People ask me what I most often treat. The glib and osteopathic answer is 'people'. If I'm going to be reductionist and nominate a body part then ribs are surprisingly high up there. Why surprising? Well? How often do you think about your ribs? The amount of patients who say 'I have ribs at the back too?' or 'that far up/down'. You break them or bruise them but rib dysfunction with no traumatic onset?
I'm being a little disingenuous here, because, most often it is not the rib itself that is the problem but the joint or joints attaching it to the spine and to the sternum (breastbone).
Most people have 12 pairs of ribs.
The top pair are the 1st ribs, uniquely they only have one joint at the rear with the spine
Ribs 2-7 have two joints at the rear, all of ribs 1-7 are true ribs and have a joint at the front with the breastbone
Ribs 8-10 are false ribs, they don't come all the way to the front but join to cartilage which then combines and joins to the 7th rib
Ribs 11 and 12 are floating ribs, they only have the two joints to the spine and the front end 'floats' but not very freely as t is held in place by muscles.
So what can go wrong? Well the ribs are subject to loads of forces in different directions. Obviously they move when you breathe...you may never have thought of that..and when you move your thoracic spine they have to move to accommodate that and then there are the shoulder movements that basically require your ribcage to deform to accommodate those too. Each time a healthy rib moves all of the joints between it and your spine and sternum should move a little too, but like every other joint, they can get irritated, inflamed, restricted, stuck and the whole rib can end up out of synch with the spine and with the other ribs around it. Which can cause the joints to get very inflamed and painful.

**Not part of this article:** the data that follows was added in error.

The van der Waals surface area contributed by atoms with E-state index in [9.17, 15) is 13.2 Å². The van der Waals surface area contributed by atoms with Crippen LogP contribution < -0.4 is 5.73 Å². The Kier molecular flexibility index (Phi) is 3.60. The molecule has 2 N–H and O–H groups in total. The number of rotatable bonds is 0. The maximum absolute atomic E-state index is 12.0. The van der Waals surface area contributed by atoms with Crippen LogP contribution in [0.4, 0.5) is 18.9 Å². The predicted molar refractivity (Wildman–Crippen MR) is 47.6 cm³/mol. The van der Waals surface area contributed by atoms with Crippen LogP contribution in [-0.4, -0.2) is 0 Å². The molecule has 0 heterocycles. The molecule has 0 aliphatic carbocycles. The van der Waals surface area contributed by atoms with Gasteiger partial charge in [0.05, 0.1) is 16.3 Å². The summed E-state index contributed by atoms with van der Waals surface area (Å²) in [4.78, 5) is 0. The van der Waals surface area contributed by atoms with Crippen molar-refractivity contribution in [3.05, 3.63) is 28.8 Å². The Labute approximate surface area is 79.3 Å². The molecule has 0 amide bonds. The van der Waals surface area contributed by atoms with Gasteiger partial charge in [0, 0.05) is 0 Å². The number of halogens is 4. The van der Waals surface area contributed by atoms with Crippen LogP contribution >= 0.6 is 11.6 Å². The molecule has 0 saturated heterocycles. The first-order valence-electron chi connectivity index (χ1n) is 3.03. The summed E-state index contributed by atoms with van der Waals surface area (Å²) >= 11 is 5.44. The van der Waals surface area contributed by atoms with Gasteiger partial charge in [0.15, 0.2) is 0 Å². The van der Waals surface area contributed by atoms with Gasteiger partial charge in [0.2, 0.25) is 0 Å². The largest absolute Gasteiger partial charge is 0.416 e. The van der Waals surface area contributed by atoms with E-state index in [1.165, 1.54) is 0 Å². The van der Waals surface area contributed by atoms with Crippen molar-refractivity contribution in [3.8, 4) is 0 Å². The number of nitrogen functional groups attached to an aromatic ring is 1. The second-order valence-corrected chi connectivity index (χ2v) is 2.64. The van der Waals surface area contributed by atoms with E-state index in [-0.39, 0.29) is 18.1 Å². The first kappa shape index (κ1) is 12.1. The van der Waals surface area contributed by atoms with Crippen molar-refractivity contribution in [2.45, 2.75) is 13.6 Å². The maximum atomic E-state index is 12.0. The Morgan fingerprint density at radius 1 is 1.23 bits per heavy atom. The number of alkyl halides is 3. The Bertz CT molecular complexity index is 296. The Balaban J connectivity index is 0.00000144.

and can cause the muscle overlying the rib to be held on stretch for long periods, which then makes the muscle sore and or tight. So many of those 'knots' you get in your upper back between the shoulderblades are not knots at all but instead some muscle stretched over a prominent and unyielding rib below. Then there are the muscles between the ribs, you know, the tasty bit in spare ribs, they are intercostal muscles and can become too tight and feed into the dysfunction by pulling the ribs together unevenly like badly ruched curtains and then there are muscles attaching to the top and bottom ribs, at the top, particularly the scalenes, these are the muscles that run up the side of your neck and they attach to the first and second ribs, poor rib function there can lead to the scalenes becoming tight resulting a stiff and painful neck, not to mention the effect it can have on the nerve and blood supply to the arm. At the other end the 12th rib attaches to quadratus lumborum and psoas, as well as the diaphragm and dysfunction here can lead to low back pain, even hip problems and problems with the nerve supply into the leg.
I rarely treat ribs in isolation but, I treat them with most patients and they deserve to have more attention paid to them in general
Damian is the principal osteopath at Vauxhall Village Osteopathy and Oval Osteopathy